Manu Aute Matariki
760 x 760
Mixed Media - Paint, dress patterns, graphite, charcoal, metallic foil
Historically in New Zealand kites were flown to celebrate the start of the Māori New Year, when Matariki (the Pleiades) appeared in the mid-winter night sky. The Māori kite is known as manu tukutuku or manu aute. Manu means both kite and bird. The coverings of large kites were fashioned from bark cloth made from aute until the plant became virtually extinct. In some traditions, the god Tāwhaki ascended to the heavens and retrieved the baskets of knowledge on a kite made from the bark of the aute (paper mulberry) tree. Kites were decorated with feathers, shells, carved faces, and coloured patterns drawn with black or red pigments from charcoal or clay mixed with shark oil. Some kites featured long feather tails known as pūhihi, attached to the lower end or wing tips. Others were decorated with horns, and some had shells held inside a hollow mask that rattled during flight. Some kites had a ring, called a karere (messenger), made of toetoe leaves or wood, which was blown by the wind up the line towards the kite.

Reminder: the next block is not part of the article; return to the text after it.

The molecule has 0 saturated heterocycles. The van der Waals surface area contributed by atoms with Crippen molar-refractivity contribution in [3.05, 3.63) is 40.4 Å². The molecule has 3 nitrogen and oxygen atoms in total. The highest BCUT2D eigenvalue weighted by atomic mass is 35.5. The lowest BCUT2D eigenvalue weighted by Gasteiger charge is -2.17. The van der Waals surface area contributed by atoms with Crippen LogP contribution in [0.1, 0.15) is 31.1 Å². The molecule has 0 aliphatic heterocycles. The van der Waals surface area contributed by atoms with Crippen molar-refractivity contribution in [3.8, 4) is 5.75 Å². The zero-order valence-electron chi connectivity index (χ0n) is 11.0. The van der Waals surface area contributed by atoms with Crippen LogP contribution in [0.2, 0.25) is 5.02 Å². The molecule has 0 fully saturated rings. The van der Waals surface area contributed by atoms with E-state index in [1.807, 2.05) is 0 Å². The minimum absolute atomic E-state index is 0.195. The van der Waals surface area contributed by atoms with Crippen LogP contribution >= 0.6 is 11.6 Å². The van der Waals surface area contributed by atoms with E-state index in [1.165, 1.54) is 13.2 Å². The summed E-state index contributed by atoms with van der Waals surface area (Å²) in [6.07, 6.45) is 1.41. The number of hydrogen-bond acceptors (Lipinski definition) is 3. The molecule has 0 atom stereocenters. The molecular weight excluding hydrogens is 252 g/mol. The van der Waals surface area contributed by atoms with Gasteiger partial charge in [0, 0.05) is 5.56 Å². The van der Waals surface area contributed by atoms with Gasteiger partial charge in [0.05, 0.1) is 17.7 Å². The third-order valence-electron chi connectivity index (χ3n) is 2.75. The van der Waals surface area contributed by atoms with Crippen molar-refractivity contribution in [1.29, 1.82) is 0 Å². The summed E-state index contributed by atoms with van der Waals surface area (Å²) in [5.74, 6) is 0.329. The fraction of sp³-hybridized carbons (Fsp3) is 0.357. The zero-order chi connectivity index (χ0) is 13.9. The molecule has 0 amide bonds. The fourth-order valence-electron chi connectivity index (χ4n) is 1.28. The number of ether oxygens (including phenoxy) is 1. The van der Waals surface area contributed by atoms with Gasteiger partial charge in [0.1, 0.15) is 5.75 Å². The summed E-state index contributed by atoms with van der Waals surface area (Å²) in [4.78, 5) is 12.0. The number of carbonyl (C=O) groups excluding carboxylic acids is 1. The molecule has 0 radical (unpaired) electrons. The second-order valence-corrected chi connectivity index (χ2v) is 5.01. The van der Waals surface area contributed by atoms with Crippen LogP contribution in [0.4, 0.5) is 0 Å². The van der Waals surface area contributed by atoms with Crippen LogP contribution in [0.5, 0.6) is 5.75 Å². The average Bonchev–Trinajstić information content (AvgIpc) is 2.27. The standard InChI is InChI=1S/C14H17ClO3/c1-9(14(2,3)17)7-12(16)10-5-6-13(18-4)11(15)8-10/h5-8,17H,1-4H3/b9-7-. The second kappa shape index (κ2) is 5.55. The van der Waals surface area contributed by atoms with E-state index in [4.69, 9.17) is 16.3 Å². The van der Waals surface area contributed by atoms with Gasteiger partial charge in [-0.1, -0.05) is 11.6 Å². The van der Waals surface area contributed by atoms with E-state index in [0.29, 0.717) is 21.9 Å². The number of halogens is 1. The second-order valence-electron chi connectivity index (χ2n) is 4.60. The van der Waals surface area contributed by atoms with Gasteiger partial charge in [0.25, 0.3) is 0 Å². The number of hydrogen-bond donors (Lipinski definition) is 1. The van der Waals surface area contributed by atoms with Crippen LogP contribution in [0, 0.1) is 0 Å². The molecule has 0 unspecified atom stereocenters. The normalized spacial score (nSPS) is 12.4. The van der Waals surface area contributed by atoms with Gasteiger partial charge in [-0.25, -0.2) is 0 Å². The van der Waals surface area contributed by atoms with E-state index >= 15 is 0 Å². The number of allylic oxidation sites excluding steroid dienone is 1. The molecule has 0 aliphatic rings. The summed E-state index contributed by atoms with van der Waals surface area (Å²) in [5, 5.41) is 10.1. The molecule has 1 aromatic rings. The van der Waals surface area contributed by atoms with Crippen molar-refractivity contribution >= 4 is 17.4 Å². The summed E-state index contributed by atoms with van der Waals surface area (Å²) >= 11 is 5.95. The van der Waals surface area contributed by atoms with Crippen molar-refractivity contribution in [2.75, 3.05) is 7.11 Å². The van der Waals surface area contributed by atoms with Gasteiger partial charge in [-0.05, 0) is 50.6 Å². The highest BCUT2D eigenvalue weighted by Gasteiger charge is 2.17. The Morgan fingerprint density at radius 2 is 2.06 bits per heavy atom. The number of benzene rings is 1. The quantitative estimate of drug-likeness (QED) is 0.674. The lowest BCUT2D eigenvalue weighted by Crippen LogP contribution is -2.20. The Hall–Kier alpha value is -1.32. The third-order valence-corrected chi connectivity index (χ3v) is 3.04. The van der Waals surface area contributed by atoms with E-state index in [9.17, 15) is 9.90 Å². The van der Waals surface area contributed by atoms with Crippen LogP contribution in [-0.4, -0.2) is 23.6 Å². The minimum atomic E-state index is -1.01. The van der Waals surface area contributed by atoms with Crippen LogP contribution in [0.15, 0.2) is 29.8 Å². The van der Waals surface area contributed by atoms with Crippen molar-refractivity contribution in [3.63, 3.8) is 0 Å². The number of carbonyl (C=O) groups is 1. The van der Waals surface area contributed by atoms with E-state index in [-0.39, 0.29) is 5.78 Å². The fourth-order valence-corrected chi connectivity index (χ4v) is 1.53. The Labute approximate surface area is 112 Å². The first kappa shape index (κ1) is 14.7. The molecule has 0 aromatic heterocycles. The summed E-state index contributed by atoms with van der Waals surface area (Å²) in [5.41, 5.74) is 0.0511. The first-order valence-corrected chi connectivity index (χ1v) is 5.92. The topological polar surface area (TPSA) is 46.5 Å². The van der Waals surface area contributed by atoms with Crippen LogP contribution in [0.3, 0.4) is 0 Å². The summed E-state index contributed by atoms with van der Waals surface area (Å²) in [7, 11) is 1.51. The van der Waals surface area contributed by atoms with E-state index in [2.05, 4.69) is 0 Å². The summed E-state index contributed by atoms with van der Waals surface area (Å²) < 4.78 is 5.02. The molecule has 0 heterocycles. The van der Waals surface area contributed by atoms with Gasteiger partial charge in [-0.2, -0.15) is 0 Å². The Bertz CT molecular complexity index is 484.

Text credit (edited): https://teara.govt.nz/en/kites-and-manu-tukutuku/page-1
The largest of all surviving Maori kites have a ‘birdman’ form, and only two examples are known. The slender framework of this kite is bound together with lashings of flax fibre. The wings are not rigid, rather constructed to move gently when the kite was flown, perhaps mimicking the movement of a bird in flight. It features a head, covered with paper (including some strips from an 1884 Government Gazette) and beaten bark cloth.
Text credit (edited): https://www.nzgeo.com/stories/on-a-wing-and-a-prayer-2/